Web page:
For the first week of February we had a lovely week in a cottage near Settle. On Sunday 5 February I called in at St John the Evangelist in Langcliffe because we saw a notice saying “books in church”. Unfortunately the real book lover couldn’t get in (according to the website they have a portable ramp for services). The church is at SD 823650, the website is https://www.achurchnearyou.com/church/6902/about-us/, but there is a huge amount of architectural detail at http://www.english-church-architecture.net/n%20york%20l/langcliffe/langcliffe.htm.
Apparently the church “was paid for largely by John Green Paley J.P., a partner of the Bowling Ironworks Company and a member of the prominent Langcliffe family of that name, who owned much of the land around the village and who was consequently both an industrialist and a substantial landowner. He gave the site, £800 towards the erection of the church and £1,200 towards its endowment, and a grant of £230 was obtained from the Ripon Diocesan Church Building Society, which brought the money available for the church’s construction almost up to the estimated cost of £1,113 (The Leeds Intelligencer, 13th April 1850, p. 6). The foundation stone was laid on the 27th December 1850, and the finished building was consecrated on 29th September 1851 by Charles Longley, Bishop of Ripon.” I doubt their bookstall makes them a lot of money, but it keeps the place open and welcoming.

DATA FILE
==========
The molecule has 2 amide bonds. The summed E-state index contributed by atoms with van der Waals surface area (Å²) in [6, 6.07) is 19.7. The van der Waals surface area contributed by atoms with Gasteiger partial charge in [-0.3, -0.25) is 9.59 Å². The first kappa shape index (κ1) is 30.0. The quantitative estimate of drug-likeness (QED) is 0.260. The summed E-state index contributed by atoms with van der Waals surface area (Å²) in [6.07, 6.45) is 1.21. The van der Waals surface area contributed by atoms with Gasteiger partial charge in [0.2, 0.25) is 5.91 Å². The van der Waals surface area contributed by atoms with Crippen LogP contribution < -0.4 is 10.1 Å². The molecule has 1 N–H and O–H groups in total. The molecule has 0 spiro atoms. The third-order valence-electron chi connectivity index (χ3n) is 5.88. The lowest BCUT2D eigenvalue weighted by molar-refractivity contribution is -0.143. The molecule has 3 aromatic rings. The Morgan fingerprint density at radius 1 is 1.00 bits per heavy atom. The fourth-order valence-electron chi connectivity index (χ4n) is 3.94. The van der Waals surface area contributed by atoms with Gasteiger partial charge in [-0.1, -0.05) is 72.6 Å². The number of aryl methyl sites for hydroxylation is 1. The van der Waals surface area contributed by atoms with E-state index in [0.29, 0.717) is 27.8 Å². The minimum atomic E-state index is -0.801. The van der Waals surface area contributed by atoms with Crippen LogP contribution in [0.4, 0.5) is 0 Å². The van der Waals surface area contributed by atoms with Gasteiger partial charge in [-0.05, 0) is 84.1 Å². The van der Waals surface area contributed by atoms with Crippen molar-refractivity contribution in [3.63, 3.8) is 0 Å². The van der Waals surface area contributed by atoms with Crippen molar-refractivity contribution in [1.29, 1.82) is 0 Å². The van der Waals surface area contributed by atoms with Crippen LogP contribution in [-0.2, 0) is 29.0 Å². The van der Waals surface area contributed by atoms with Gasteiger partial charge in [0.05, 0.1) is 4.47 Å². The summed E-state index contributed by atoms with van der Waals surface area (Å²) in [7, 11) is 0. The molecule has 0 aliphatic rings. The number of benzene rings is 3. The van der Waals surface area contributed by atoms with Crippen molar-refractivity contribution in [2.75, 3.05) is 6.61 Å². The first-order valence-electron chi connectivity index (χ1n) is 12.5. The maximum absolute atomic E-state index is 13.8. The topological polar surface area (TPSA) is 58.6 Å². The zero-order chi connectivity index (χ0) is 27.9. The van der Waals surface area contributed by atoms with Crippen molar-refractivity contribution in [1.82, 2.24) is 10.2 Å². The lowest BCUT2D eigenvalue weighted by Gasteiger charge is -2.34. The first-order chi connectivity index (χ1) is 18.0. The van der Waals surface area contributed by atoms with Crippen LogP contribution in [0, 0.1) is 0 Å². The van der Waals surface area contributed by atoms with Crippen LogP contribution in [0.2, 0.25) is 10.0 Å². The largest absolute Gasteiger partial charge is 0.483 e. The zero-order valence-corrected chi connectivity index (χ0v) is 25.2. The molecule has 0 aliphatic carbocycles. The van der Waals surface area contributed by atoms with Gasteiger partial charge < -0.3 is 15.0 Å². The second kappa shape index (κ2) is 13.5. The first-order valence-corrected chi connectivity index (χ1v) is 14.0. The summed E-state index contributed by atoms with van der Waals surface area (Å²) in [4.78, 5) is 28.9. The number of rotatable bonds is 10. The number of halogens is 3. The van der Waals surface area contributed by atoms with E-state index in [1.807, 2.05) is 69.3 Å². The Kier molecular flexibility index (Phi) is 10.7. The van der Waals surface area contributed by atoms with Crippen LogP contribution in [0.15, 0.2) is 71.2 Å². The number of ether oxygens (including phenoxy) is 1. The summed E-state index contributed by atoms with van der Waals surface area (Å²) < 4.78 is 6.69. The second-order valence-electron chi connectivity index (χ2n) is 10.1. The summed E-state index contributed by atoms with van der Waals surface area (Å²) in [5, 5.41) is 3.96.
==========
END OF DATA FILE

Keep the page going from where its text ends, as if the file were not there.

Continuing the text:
A simple and straightforward church. I like the way that every pew has an umbrella holder at the end – lots of Yorkshire rain!
Rather nice stencilling in the Chancel, and the parishes website tells us that “Our green altar-frontal has an interesting story – it was made from a dressing gown belonging to Lord Halifax, the former Viceroy of India.” The imagination boggles – and I wonder what my fellow members of the DAC (the Diocesan Advisory Committee, which advises the Chancellor about church buildings) would say if a parish said it was proposing a new altar frontal made from the dressing gown of a local Lord!
The Peace wall hanging was made by the village sewing group in 2019, and the other one by Eileen and Amy Coates for a 2018 production of “O what a lovely War”.
There is an interesting mix of stained glass – some typically Victorian, but rather nice when you look at them more deeply. The website gives more details. “The East Window depicts the main events in the life of Jesus together with various Christian symbols. The left panel shows the Adoration of the Magi with a dove above representing the Holy Spirit. The centre panel shows the Descent from the Cross after the Crucifixion and above is a pelican and her young (the pelican has been traditionally used as a symbol of sacrifice as legend says she feeds her young with her own blood). The right-hand panel shows the Ascension and above is the Paschal Lamb. … Above are angels playing harps and at the top a quatrefoil which includes the six-pointed Star of David. The Resurrection window shows Jesus appearing to Mary Magdalene after his Resurrection and was made by Powell of London. It was installed in 1914 in memory of Rev. Travers Macintyre and his wife. He was Vicar of Langcliffe 1864-79 and died at Bedford in 1912 aged 94. The modern window commemorates the centenary of the end of the First World War. It was designed and made by Ann Sotheran of York and installed in February 2019. The design includes a dove of peace, poppies for remembrance and snowdrops symbolising hope of new beginnings.
The Eagle remembers, and a memorial makes you wonder what Margaret Cecilia Dawson did for herself (quite a lot, no doubt, but only the man’s achievements need to be recorded).